Hyperthyroidism in Cats: Tulsa Veterinarian

Hyperthyroidism Is Common in Senior Cats

By Susan Little, DVM

hyperthyroidism in cats Tulsa OKHyperthyroidism (also called thyrotoxicosis) is one of the most common diseases of the middle-aged and older cat. It is a multi-system disorder caused by an increase in the amount of thyroid hormones (called T3 and T4) produced by an enlarged thyroid gland. It was first documented in cats almost 30 years ago but the cause of the disease has been elusive. Although the enlargement in the thyroid gland is caused by a tumor, called an adenoma, it is non-cancerous.

The most common clinical signs of hyperthyroidism in cats include weight loss, increased appetite (although some patients have decreased appetite), vomiting, increased thirst and urination, hyperactivity, and diarrhea. The high levels of thyroid hormones can cause the development of heart disease, and these patients may have a heart murmur, difficulty breathing, high heart rate and arrhythmias.

Veterinarians will order a blood chemistry panel as well as a thyroid hormone (T4) level in cats suspected of being affected by this disease. It is important to evaluate the health of the other major organs, including the kidneys and heart in these patients. Typically, hyperthyroid cats may have elevations in their liver enzymes. Chest x-rays and cardiac ultrasound may reveal secondary hypertrophic cardiomyopathy. Generally, the cardiac changes will reverse when the hyperthyroidism is treated. In some cases, specific heart medication may be needed to stabilize cardiovascular health. Some cats with hyperthyroidism also have systemic hypertension (high blood pressure). This can be readily diagnosed and treated. In recent years, it has been recognized that many hyperthyroid cats have concurrent chronic kidney insufficiency that is being masked by the effects of hyperthyroidism. Treatments directed at curing hyperthyroidism in these patients could lead to a worsening of their kidney function.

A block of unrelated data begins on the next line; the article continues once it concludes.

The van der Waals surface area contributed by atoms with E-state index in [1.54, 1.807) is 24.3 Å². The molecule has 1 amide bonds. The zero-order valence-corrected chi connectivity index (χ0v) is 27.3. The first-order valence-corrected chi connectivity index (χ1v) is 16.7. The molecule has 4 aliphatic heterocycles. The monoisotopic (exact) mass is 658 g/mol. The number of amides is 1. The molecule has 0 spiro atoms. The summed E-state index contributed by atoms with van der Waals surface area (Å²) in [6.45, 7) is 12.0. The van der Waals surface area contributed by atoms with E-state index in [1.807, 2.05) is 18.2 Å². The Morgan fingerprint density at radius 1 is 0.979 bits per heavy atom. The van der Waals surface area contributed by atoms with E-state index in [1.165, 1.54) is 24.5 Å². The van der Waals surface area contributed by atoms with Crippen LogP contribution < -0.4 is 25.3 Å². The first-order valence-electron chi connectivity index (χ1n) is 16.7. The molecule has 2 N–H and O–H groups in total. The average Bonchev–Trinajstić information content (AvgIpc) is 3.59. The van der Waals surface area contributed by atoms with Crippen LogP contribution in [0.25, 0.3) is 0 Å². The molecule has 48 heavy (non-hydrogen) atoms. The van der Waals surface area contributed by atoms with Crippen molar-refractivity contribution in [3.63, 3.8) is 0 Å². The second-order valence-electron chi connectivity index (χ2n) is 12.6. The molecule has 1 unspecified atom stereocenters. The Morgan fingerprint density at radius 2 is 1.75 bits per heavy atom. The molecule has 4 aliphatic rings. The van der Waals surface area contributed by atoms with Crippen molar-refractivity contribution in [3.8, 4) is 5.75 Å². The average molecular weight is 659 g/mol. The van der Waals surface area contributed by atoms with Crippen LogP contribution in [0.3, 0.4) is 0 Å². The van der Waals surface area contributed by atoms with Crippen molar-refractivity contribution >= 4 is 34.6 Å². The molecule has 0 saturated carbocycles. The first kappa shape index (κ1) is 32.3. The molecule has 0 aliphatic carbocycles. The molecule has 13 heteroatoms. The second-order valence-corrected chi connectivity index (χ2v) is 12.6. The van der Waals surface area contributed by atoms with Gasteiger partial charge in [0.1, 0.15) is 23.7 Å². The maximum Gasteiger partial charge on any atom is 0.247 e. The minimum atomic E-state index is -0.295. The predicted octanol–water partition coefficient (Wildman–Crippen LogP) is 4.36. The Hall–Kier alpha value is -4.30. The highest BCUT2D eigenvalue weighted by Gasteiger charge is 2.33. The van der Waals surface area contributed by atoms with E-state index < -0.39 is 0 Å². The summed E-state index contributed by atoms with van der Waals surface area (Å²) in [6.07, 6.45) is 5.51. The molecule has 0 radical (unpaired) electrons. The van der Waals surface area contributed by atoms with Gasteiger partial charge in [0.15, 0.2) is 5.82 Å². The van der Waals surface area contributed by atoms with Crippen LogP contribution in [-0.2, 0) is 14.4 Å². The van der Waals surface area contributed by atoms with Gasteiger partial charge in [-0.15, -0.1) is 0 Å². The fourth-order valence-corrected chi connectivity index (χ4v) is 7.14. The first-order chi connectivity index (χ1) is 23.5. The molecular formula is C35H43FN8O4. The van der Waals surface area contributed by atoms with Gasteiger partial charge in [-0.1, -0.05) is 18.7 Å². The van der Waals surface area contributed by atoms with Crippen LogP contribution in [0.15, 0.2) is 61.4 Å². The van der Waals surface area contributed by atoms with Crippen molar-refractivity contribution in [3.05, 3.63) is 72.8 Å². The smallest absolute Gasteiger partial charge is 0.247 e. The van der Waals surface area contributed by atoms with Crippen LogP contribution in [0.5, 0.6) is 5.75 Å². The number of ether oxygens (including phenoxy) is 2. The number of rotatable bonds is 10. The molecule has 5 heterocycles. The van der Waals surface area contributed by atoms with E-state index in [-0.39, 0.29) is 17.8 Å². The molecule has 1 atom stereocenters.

Most hyperthyroid cats will have elevated levels of the thyroid hormone T4 in their bloodstream on a routine screening test. However, a small percentage of hyperthyroid cats will have normal T4 levels. If hyperthyroidism is still strongly suspected in these patients, other tests such the T3 suppression test or the free T4 test can be performed to confirm the diagnosis. If available, a type of imaging of the thyroid gland using radioisotopes called thyroid scintigraphy is also helpful with diagnosis.

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